Spot melanoma in 3 easy ways

It's one of the nation's DEADLIEST cancers -- and unlike many other forms of the disease, this one is on the rise.

But you don't have to die of melanoma. This cancer is easy to spot, treat, cure, and beat.

So why does melanoma claim nearly 200 lives every single week? Because many people still don't know what to look for!

It's a lot harder than it seems -- and new research shows how the main warning sign most folks watch for isn't actually the biggest risk factor for melanoma.

And that means even if you keep careful watch on your skin, you could MISS the warning signs of this deadly disease!

If you know anything about watching for melanoma, you know about keeping an eye on your moles. Changes in moles, especially to their size and shape, are a key warning sign of skin cancer.

But the new study shows how most cases of melanoma don't spring from those existing moles.

The much bigger risk factor is a NEW mole that appears out of the blue!

More than 70 percent of melanoma cases are from new moles, according to the study in the Journal of the American Academy of Dermatology.

You might think that makes your job even simpler: Just watch for new moles, right?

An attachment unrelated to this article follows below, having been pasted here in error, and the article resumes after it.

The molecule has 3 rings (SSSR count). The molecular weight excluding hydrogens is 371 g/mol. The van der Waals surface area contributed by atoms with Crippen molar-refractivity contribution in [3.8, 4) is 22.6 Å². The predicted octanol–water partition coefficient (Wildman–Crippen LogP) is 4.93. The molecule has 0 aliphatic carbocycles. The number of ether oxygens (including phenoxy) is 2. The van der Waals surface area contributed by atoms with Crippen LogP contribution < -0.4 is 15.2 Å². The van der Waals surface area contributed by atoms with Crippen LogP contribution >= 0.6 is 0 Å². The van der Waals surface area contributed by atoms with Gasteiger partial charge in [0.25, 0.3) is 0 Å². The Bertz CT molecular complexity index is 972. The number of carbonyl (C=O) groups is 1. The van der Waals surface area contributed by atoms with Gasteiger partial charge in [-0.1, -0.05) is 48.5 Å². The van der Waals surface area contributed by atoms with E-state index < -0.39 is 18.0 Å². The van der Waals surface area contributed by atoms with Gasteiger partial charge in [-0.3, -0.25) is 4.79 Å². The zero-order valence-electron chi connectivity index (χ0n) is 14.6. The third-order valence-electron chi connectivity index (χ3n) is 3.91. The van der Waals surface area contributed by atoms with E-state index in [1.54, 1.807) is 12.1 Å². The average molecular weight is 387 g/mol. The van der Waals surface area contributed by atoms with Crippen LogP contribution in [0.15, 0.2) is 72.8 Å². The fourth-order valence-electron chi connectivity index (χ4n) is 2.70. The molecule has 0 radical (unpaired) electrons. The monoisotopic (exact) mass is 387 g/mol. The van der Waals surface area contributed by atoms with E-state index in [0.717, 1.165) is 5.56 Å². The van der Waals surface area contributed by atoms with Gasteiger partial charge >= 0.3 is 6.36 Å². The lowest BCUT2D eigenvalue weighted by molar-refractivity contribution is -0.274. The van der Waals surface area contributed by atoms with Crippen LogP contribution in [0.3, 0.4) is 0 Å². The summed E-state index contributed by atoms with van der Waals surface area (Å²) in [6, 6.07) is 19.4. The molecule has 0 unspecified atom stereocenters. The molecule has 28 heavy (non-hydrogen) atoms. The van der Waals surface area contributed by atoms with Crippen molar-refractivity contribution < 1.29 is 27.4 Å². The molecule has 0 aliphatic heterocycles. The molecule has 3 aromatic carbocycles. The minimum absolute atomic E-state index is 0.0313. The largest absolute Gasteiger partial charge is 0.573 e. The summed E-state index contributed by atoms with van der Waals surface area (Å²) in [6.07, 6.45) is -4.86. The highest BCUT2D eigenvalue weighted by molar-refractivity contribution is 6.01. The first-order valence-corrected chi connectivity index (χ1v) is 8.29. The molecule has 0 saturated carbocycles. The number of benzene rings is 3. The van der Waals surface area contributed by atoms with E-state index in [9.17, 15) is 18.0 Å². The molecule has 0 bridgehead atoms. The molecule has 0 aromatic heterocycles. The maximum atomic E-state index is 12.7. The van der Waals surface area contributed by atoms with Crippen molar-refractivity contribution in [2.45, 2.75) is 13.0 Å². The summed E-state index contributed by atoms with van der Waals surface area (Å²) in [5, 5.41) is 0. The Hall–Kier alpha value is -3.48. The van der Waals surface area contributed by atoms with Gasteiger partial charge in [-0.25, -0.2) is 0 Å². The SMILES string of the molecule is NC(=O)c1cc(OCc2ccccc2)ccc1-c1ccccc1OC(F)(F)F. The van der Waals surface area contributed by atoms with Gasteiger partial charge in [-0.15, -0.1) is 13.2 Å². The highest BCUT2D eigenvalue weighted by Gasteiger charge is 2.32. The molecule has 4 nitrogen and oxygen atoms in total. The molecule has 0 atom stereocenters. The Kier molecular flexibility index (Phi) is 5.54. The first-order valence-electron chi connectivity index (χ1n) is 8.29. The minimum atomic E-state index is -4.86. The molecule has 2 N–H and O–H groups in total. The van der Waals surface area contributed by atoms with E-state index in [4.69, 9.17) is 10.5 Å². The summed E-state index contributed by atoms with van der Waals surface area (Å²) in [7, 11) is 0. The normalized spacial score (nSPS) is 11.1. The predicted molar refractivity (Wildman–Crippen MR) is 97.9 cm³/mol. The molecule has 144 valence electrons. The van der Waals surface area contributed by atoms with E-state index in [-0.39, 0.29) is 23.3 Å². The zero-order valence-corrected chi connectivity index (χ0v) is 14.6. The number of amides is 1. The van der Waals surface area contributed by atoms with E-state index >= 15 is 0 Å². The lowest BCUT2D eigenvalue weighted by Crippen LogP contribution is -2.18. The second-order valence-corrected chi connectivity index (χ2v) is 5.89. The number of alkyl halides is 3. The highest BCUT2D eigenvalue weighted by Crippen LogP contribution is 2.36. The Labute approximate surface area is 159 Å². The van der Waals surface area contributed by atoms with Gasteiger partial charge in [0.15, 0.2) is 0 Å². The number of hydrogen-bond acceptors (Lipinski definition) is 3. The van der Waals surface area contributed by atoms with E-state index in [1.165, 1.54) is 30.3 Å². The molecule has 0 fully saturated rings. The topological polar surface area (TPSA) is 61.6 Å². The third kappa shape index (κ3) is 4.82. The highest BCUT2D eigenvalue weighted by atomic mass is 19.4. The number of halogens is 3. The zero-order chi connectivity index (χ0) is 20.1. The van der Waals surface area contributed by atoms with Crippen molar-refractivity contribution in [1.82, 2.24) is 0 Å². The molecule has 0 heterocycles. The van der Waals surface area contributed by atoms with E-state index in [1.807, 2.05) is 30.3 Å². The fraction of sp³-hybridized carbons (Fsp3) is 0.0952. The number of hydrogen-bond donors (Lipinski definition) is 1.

While that's true, it's far from simple. Many people don't spot new moles early, especially if they already have a few. Throw in some freckles and other common skin marks, and what's one new little dot mixed in among all the others?

But that's exactly what you need to look for, as the study finds these new moles are not only more likely to become melanoma... but also tend to be "thicker," which makes them more dangerous and tougher to treat.

You don't have to face any of those risks. I've got three simple steps that can help prevent melanoma.

First, keep watching those old moles since they still pose a risk. Second, study your skin, and take photos if having those images will help you.

Whether it's an old mole changing or a new one appearing, the key to spotting melanoma is as simple as "ABCDE":

  • A means asymmetrical, when one side looks different from the other.
  • B is for the border, which can be irregular instead of a circle.
  • C is for the color, especially different or changing shades.
  • D is the diameter, with bigger moles posing bigger risks.
  • E is for evolution, or changes over time.

That leads me to Step 3. Don't wait until you spot a problem to visit a dermatologist.

Get checked out regularly -- especially if you're at risk for skin cancer, as a doctor can help spot a newer mole in time to get you treated.